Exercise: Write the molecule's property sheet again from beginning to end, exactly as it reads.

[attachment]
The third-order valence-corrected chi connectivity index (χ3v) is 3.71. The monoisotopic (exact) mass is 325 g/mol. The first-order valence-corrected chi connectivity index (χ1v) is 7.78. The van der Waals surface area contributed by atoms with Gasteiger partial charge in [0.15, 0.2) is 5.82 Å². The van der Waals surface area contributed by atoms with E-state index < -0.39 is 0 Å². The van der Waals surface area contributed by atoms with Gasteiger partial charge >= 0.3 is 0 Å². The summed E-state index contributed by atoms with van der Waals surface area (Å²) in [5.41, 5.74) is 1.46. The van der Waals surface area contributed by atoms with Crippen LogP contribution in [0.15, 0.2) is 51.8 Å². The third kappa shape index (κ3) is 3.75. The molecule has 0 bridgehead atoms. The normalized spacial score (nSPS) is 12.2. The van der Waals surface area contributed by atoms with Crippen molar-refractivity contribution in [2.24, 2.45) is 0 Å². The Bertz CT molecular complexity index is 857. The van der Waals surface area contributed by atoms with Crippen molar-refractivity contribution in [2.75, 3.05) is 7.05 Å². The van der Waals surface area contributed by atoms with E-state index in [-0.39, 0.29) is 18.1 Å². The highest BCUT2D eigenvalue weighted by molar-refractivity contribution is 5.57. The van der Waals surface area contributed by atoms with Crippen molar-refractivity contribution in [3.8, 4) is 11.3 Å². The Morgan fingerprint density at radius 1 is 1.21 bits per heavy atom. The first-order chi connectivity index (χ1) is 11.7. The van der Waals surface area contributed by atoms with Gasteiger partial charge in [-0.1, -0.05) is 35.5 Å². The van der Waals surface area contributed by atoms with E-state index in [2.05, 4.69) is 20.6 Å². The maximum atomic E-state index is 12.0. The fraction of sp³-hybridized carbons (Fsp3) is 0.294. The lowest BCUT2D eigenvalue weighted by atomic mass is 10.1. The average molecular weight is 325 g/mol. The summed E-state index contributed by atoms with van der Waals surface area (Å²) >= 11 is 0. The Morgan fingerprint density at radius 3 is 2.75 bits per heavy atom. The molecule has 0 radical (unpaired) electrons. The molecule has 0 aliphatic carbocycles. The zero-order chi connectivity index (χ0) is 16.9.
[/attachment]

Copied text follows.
The third-order valence-corrected chi connectivity index (χ3v) is 3.71. The monoisotopic (exact) mass is 325 g/mol. The first-order valence-corrected chi connectivity index (χ1v) is 7.78. The van der Waals surface area contributed by atoms with Gasteiger partial charge in [0.15, 0.2) is 5.82 Å². The van der Waals surface area contributed by atoms with E-state index < -0.39 is 0 Å². The van der Waals surface area contributed by atoms with Gasteiger partial charge >= 0.3 is 0 Å². The summed E-state index contributed by atoms with van der Waals surface area (Å²) in [5.41, 5.74) is 1.46. The van der Waals surface area contributed by atoms with Crippen LogP contribution in [0.15, 0.2) is 51.8 Å². The third kappa shape index (κ3) is 3.75. The molecule has 0 bridgehead atoms. The normalized spacial score (nSPS) is 12.2. The van der Waals surface area contributed by atoms with Crippen molar-refractivity contribution in [2.24, 2.45) is 0 Å². The Bertz CT molecular complexity index is 857. The van der Waals surface area contributed by atoms with Crippen molar-refractivity contribution in [2.75, 3.05) is 7.05 Å². The van der Waals surface area contributed by atoms with E-state index in [-0.39, 0.29) is 18.1 Å². The highest BCUT2D eigenvalue weighted by molar-refractivity contribution is 5.57. The van der Waals surface area contributed by atoms with Crippen molar-refractivity contribution in [3.8, 4) is 11.3 Å². The Morgan fingerprint density at radius 1 is 1.21 bits per heavy atom. The first-order chi connectivity index (χ1) is 11.7. The van der Waals surface area contributed by atoms with Gasteiger partial charge in [-0.1, -0.05) is 35.5 Å². The van der Waals surface area contributed by atoms with E-state index in [2.05, 4.69) is 20.6 Å². The maximum atomic E-state index is 12.0. The fraction of sp³-hybridized carbons (Fsp3) is 0.294. The lowest BCUT2D eigenvalue weighted by atomic mass is 10.1. The average molecular weight is 325 g/mol. The summed E-state index contributed by atoms with van der Waals surface area (Å²) >= 11 is 0. The Morgan fingerprint density at radius 3 is 2.75 bits per heavy atom. The molecule has 0 radical (unpaired) electrons. The molecule has 0 aliphatic carbocycles. The zero-order chi connectivity index (χ0) is 16.9.